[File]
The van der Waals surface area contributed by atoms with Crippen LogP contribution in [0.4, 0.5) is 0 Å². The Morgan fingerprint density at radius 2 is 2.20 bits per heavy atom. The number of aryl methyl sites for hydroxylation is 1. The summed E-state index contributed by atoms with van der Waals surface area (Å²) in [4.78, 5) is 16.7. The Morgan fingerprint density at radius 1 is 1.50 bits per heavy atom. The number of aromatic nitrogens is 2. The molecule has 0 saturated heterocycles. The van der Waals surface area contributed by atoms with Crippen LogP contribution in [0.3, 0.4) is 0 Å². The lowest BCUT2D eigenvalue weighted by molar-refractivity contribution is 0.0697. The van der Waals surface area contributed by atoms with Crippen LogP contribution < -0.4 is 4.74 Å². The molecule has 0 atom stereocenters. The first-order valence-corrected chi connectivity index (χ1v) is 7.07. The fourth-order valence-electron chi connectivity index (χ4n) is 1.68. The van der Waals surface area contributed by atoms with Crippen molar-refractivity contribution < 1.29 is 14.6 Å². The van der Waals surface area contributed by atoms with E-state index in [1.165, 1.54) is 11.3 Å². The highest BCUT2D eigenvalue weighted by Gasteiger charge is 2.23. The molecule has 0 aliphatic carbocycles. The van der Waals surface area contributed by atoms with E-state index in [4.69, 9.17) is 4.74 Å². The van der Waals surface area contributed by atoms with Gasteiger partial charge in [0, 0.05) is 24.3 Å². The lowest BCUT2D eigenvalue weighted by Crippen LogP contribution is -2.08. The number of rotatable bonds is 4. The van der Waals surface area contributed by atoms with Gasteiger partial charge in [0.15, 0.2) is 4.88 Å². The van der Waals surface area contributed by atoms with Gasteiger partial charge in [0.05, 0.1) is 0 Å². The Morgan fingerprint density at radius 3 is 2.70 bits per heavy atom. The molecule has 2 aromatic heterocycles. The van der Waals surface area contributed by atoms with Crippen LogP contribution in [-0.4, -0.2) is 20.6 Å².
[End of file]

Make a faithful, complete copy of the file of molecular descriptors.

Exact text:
The van der Waals surface area contributed by atoms with Crippen LogP contribution in [0.4, 0.5) is 0 Å². The Morgan fingerprint density at radius 2 is 2.20 bits per heavy atom. The number of aryl methyl sites for hydroxylation is 1. The summed E-state index contributed by atoms with van der Waals surface area (Å²) in [4.78, 5) is 16.7. The Morgan fingerprint density at radius 1 is 1.50 bits per heavy atom. The number of aromatic nitrogens is 2. The molecule has 0 saturated heterocycles. The van der Waals surface area contributed by atoms with Crippen LogP contribution in [0.3, 0.4) is 0 Å². The lowest BCUT2D eigenvalue weighted by molar-refractivity contribution is 0.0697. The van der Waals surface area contributed by atoms with Crippen LogP contribution < -0.4 is 4.74 Å². The molecule has 0 atom stereocenters. The first-order valence-corrected chi connectivity index (χ1v) is 7.07. The fourth-order valence-electron chi connectivity index (χ4n) is 1.68. The van der Waals surface area contributed by atoms with Crippen molar-refractivity contribution < 1.29 is 14.6 Å². The van der Waals surface area contributed by atoms with E-state index in [1.165, 1.54) is 11.3 Å². The highest BCUT2D eigenvalue weighted by Gasteiger charge is 2.23. The molecule has 0 aliphatic carbocycles. The van der Waals surface area contributed by atoms with E-state index in [4.69, 9.17) is 4.74 Å². The van der Waals surface area contributed by atoms with Gasteiger partial charge in [0, 0.05) is 24.3 Å². The lowest BCUT2D eigenvalue weighted by Crippen LogP contribution is -2.08. The number of rotatable bonds is 4. The van der Waals surface area contributed by atoms with Gasteiger partial charge in [0.15, 0.2) is 4.88 Å². The van der Waals surface area contributed by atoms with Gasteiger partial charge in [0.05, 0.1) is 0 Å². The Morgan fingerprint density at radius 3 is 2.70 bits per heavy atom. The molecule has 2 aromatic heterocycles. The van der Waals surface area contributed by atoms with Crippen LogP contribution in [-0.4, -0.2) is 20.6 Å².